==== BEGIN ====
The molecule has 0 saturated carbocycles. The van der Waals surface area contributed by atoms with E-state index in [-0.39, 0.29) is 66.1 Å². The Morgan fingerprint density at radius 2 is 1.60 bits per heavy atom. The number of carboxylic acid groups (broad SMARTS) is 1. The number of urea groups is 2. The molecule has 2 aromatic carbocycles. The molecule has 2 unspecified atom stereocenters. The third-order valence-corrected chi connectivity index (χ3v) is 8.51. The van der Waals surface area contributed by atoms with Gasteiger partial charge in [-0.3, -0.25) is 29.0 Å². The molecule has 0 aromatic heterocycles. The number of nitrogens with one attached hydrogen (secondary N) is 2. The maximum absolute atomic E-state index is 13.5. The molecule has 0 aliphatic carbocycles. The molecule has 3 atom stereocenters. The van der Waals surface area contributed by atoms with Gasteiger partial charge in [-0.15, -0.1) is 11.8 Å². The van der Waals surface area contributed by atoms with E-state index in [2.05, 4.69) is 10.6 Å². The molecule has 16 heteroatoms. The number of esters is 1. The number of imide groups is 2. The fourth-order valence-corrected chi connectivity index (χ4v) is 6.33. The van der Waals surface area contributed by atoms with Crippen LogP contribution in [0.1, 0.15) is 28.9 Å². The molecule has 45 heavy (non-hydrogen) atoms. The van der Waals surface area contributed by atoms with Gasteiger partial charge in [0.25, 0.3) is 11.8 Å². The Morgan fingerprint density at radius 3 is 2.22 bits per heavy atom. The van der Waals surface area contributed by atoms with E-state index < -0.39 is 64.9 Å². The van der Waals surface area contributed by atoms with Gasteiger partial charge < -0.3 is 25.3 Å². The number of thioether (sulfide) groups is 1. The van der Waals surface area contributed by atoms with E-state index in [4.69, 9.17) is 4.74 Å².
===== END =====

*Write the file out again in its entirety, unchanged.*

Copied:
The molecule has 0 saturated carbocycles. The van der Waals surface area contributed by atoms with E-state index in [-0.39, 0.29) is 66.1 Å². The Morgan fingerprint density at radius 2 is 1.60 bits per heavy atom. The number of carboxylic acid groups (broad SMARTS) is 1. The number of urea groups is 2. The molecule has 2 aromatic carbocycles. The molecule has 2 unspecified atom stereocenters. The third-order valence-corrected chi connectivity index (χ3v) is 8.51. The van der Waals surface area contributed by atoms with Gasteiger partial charge in [-0.3, -0.25) is 29.0 Å². The molecule has 0 aromatic heterocycles. The number of nitrogens with one attached hydrogen (secondary N) is 2. The maximum absolute atomic E-state index is 13.5. The molecule has 0 aliphatic carbocycles. The molecule has 3 atom stereocenters. The van der Waals surface area contributed by atoms with Gasteiger partial charge in [-0.15, -0.1) is 11.8 Å². The van der Waals surface area contributed by atoms with E-state index in [2.05, 4.69) is 10.6 Å². The molecule has 16 heteroatoms. The number of esters is 1. The number of imide groups is 2. The fourth-order valence-corrected chi connectivity index (χ4v) is 6.33. The van der Waals surface area contributed by atoms with Crippen LogP contribution in [0.1, 0.15) is 28.9 Å². The molecule has 45 heavy (non-hydrogen) atoms. The van der Waals surface area contributed by atoms with Gasteiger partial charge in [0.25, 0.3) is 11.8 Å². The Morgan fingerprint density at radius 3 is 2.22 bits per heavy atom. The van der Waals surface area contributed by atoms with E-state index < -0.39 is 64.9 Å². The van der Waals surface area contributed by atoms with Gasteiger partial charge < -0.3 is 25.3 Å². The number of thioether (sulfide) groups is 1. The van der Waals surface area contributed by atoms with E-state index in [4.69, 9.17) is 4.74 Å².